This popular playground equipment is about to become the next victim of the fun police, but are monkey bars really too dangerous for our kids?

Monkey bars are set to be removed from playgrounds around Australia after child healthcare experts claimed that they are one of the leading causes of injuries in young children The Daily Mail reports. With emergency rooms crowded enough, it was found that there has been a 41% increase in hospital presentations as a result of injuries sustained on monkey bars prompting the push to have them banned.

No Longer Appropriate

Despite efforts to improve monkey bar safety, including a reduction in the height of the equipment to 2.2m and the softening of the surface beneath, Professor David Eager from UTS, chairperson of the committee looking into the ban, still believes they will need to be phased out in favour of space nets and spider webs.

Speaking to The Age, Mr Eager said, “Monkey bars were ok when I was a kid 60 years ago, but they’re not an appropriate form of play equipment. Most councils and schools have been pulling them out and replacing them with spatial nets, but not as quickly as we would like.”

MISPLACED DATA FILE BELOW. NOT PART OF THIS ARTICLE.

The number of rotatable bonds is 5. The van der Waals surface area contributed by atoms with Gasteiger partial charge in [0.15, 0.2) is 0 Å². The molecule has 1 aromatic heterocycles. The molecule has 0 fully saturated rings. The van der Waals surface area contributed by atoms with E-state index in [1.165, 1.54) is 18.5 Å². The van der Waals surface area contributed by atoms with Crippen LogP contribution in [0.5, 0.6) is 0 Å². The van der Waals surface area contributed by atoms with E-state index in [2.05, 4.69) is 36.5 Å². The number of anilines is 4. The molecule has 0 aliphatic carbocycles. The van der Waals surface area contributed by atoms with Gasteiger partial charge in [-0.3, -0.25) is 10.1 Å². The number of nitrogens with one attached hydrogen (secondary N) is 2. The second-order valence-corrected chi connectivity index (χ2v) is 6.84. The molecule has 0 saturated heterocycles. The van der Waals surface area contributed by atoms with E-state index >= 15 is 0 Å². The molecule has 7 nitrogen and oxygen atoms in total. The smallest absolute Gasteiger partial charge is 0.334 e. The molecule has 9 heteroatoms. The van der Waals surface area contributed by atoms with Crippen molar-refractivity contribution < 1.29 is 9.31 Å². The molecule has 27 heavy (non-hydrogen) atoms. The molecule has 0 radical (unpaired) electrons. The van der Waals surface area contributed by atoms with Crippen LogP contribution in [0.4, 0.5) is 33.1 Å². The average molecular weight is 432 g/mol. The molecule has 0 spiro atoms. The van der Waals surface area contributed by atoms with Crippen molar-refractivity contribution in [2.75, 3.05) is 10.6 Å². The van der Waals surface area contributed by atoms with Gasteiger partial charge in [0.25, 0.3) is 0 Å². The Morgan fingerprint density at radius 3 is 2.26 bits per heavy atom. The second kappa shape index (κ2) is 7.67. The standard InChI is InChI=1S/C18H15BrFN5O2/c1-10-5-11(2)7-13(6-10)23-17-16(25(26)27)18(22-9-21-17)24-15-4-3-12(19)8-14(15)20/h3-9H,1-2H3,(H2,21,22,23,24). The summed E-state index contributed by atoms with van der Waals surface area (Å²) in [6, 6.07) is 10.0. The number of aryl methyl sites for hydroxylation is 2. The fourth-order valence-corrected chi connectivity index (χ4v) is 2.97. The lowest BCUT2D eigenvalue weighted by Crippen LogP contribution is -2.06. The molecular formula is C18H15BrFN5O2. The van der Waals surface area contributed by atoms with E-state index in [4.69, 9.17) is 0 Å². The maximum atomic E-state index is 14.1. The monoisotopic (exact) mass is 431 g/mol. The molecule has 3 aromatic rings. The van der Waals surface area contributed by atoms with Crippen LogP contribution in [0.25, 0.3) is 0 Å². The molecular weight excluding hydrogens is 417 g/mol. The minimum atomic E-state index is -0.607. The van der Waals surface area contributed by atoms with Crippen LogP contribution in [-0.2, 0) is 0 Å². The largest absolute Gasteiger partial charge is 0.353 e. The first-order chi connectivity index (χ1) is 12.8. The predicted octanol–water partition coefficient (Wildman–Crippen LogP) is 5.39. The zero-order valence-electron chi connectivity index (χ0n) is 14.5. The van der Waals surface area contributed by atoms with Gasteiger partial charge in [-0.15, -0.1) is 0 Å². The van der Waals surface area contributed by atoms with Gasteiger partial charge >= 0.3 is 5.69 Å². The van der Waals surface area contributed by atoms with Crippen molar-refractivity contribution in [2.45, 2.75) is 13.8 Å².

Ban Is Ridiculous

In a segment on Today about the ban, most people were vocally opposed to monkey bars disappearing from our playgrounds. Some of the comments included:

“Just ban everything stick our kids in a bubble wrapped box with an ipad for the rest of their lives… ”

“Let’s take away a source of fitness and exercise for kids. Let’s replace it with recharging docks and more apps so our younger generation can contribute to child obesity figures. We have all done things as kids that may have been questionable and may have caused an injury, but it’s these life experiences that we learn from.”

“Why don’t we just stick them in a glass cabinet and just look at your kids that way they will never endanger themselves…boring. Life comes with ups and downs, its called resilience. You’re not doing the kids any favours by wrapping them up as you won’t be here forever to look after them”

Safety Gone Too Far?

Monkey bars have been a playground staple for so long that we can’t help wondering if this is safety gone too far. After all, can we really wrap kids in cotton wool forever? Climbing a tree or taking a gymnastics class could be just as dangerous, with the potential for similar injuries. However, we think it is the unsupervised, incorrect usage of monkey bars that makes them a culprit in children’s upper limb injuries. It’s a difficult one, but we’re pretty sure most kids will still find a way to injure themselves at the playground even with a monkey bar phase out.